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Eastern Shore Edition: Seafood Stock *and* Crab Bisque

20 Aug

Joe and I somehow got it into our heads last night that we could eat 2 lbs. of steamed snow crab legs. Several clusters in, we realized that our eyes were bigger than our stomachs. But there was no way I was going to let the remaining meat or the MOUNTAIN of shells go to waste. Seemed like the perfect opportunity to try my hand at making a creamy, delicious crab bisque and build it from the seafood stock on up. Let’s get to work, shall we?

Seafood Stock

Ingredients

  • Shells from 2 lbs snow crab legs
  • 1 onion, diced
  • 5-6 carrots, diced
  • 5-6 celery ribs, diced
  • 2 cloves garlic, minced
  • 3-4 sprigs thyme
  • ½ cup dry white wine
  • ¼ cup tomato paste
  • 2 tbsp. olive oil
  • 1 tbsp. black peppercorns

Method

Roast the crab shells in a 400 degree F oven for 10 minutes or until the edges begin to brown.

Place a stock pot over medium heat and add the olive oil. Once the oil starts to shimmer, add the onion, carrots, celery, and garlic and saute until the vegetables start to soften. Take a selfie maybe?

Add the shells, white wine, thyme, peppercorns, and tomato paste. Then add water until the shells are covered by about 1 inch.

Bring the stock to a boil and then reduce to a simmer and cook for 1 and a half hours. Skim the grease and foam from the surface every so often during the cooking process.

There will be a decent amount of evaporation. The first picture is the beginning of the cooking process, and the second is the end.

Strain the stock through a fine mesh sieve, pressing the solids to extract as much as possible. Yields about 2 ½ quarts

The stock is now ready to use for our delicious…

Crab Bisque

Ingredients

  • 2 ½ qts. seafood stock
  • 2 oz. butter
  • 1 onion, diced
  • 3 carrots, diced
  • 3 ribs celery, diced
  • 1 clove garlic, minced
  • ½ cup cooking sherry
  • ¼ cup tomato paste
  • 3-4 sprigs thyme
  • 2 bay leaves
  • ½ tsp. paprika
  • 1 cup heavy cream
  • 6 oz. crab meat (I used snow crab legs)
  • Juice from ½ lemon
  • Salt and pepper to taste
  • Fresh chives, chopped (for garnish)

Method

Melt the butter in a large pot over medium heat and then add the celery, carrot, and onion. Saute until the vegetables soften and give up their juices. Add the garlic and saute 2 minutes more.

Deglaze the pan with the sherry, and then add the tomato paste.

Add the seafood stock, paprika, thyme, and bay leaves.

Bring the soup to a gentle boil, and cook for 20 minutes.

Remove the pot from the heat and stir in the cream.

Puree the bisque in batches, and then return to the stove, season with salt, pepper, and the lemon juice.

I prefer to add the crabmeat to the individual bowls when serving, but you can add it to the pot of bisque if you like. Garnish the soup wish fresh chives and enjoy!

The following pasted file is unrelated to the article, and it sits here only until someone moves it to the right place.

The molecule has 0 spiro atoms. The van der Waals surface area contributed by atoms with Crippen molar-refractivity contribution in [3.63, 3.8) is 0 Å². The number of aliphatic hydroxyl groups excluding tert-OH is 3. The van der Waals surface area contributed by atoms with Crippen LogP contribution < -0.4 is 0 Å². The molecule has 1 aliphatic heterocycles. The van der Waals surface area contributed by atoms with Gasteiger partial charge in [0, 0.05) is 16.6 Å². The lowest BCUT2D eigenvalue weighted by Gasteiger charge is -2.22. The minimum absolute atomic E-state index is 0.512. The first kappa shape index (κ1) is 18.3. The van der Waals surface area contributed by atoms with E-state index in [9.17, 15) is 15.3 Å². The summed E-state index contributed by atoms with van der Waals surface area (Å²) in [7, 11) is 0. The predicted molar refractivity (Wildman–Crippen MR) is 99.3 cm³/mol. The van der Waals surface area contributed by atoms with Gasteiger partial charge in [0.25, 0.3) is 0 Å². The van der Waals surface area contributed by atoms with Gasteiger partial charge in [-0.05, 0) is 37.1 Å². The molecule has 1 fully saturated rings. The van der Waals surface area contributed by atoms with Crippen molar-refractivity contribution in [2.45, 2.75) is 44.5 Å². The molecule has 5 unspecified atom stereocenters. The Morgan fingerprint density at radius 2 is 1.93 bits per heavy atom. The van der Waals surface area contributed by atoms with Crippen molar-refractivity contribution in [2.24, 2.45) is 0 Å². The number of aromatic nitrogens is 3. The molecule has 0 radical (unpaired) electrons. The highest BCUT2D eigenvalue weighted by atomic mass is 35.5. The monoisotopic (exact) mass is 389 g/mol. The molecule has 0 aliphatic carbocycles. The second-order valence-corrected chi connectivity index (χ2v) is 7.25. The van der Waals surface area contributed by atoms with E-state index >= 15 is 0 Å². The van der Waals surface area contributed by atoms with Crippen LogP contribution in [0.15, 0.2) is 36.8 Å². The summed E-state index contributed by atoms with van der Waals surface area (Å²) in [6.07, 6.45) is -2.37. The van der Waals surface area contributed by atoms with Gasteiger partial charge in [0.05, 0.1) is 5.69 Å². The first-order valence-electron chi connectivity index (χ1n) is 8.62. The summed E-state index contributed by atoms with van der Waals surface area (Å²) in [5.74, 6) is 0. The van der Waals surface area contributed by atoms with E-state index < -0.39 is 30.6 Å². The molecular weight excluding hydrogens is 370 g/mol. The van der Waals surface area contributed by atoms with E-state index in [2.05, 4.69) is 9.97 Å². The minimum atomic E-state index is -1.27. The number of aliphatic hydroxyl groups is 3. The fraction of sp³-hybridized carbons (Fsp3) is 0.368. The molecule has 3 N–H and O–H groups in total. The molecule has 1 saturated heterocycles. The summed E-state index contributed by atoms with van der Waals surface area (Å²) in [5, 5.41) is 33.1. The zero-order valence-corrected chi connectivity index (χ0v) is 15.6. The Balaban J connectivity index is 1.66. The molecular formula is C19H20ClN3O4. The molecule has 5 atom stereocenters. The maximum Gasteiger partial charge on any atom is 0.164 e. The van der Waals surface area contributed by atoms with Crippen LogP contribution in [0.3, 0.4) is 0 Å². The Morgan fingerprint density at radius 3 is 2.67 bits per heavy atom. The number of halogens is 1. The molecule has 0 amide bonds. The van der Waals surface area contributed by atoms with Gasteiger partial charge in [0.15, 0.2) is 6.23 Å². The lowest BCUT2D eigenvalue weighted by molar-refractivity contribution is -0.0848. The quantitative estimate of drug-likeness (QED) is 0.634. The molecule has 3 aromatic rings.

So next time you “accidentally” order too much shellfish, toss your shrimp, crab, or lobster shells in a pot and get that stock going. In addition to being a wonderful base for soups and sauces, it is also delicious cooking liquid for rice and other grains.

I might just have to let my eyes get too big more often. 😉

Ciao for now,

Neen

 

Recipe Megapost: FRACAS 2012

6 Dec

Each winter I go completely overboard and cook a bizarre amount of food in the span of 2-3 days for the Folger Recycled Arts and Crafts Annual Show (FRACAS). The Green Committee holds the event each December and displays creative art pieces made from recycled objects by Folger employees, family, and friends.

After I’m home from the first ingredient run, I have a brief “you are out of your mind” moment, get that five minute panic out of the way, and then move forward. Once prep lists are made and I’ve worked out what needs to be done when / how things should be stored, it’s go time.

I may not be a trained chef, but I’ve been cooking for groups since I was old enough to reach the counter. One of the benefits of being the location of choice for most family holidays was / is getting to spend days in the kitchen working on party food with my family. We put on music, everyone picks a task, and sometimes a bottle of wine even starts floating around. Sometimes grandmothers or aunts even appear, ready to help. We’ve been a pizzelle factory, ravioli assembly line, cookie shapers, manicotti fillers and just about everything in between.

It’s different to do it alone. Fortunately, I never feel alone, because when I’m in the kitchen my family is with me whether they’re physically there or not. There may be several less pairs of hands, but all of their experience sticks right with me. So when this once-a-year madness comes around I go at it with everything I’ve got.

This year, the FRACAS tasting plates were primarily influenced by dishes from France and the Mediterranean. I was inspired by the spirit of our Green Committee to think about being a responsible steward of the earth and used each ingredient in as many ways as possible. I also considered the sustainability and seasonality of what was planned and consulted with friends from the local Arlington County Farmer’s Market in order to prepare a thoughtful, respectful group of dishes. My most sincere thanks go to those purveyors for making available the many local herbs, meats, vegetables, and preserved foods (i.e. dried cherries and strawberry jam). Special thanks to the fine folks at Smith Meadows, Cibola Farms, Toigo Orchards, and Twin Springs.

We begin with the plate of tapenades, spreads, and rillettes…

Smoked Salmon Rillettes
adapted from David Lebovitz

  • 8 oz. wild salmon filet, bones removed.
  • 5 tbsp. unsalted butter
  • 1 tbsp. olive oil
  • Juice of half of one lemon
  • 2 tbsp. fresh chives, chopped.
  • 4 oz. of smoked salmon, cut into thin strips and then diced.
  • ¼ tsp. smoked paprika

Season the fresh salmon lightly with salt and steam for 8 minutes or until cooked through. Set aside to cool. In a medium-sized bowl, mash together the olive oil and butter until very smooth and then stir in the lemon juice, chives, and smoked salmon.

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Remove the skin and flake the cooked, fresh salmon over the top of the mixture then fold it in gently until well combined. Season with chili powder and salt if needed. My smoked salmon was quite salty and so I did not add any extra salt.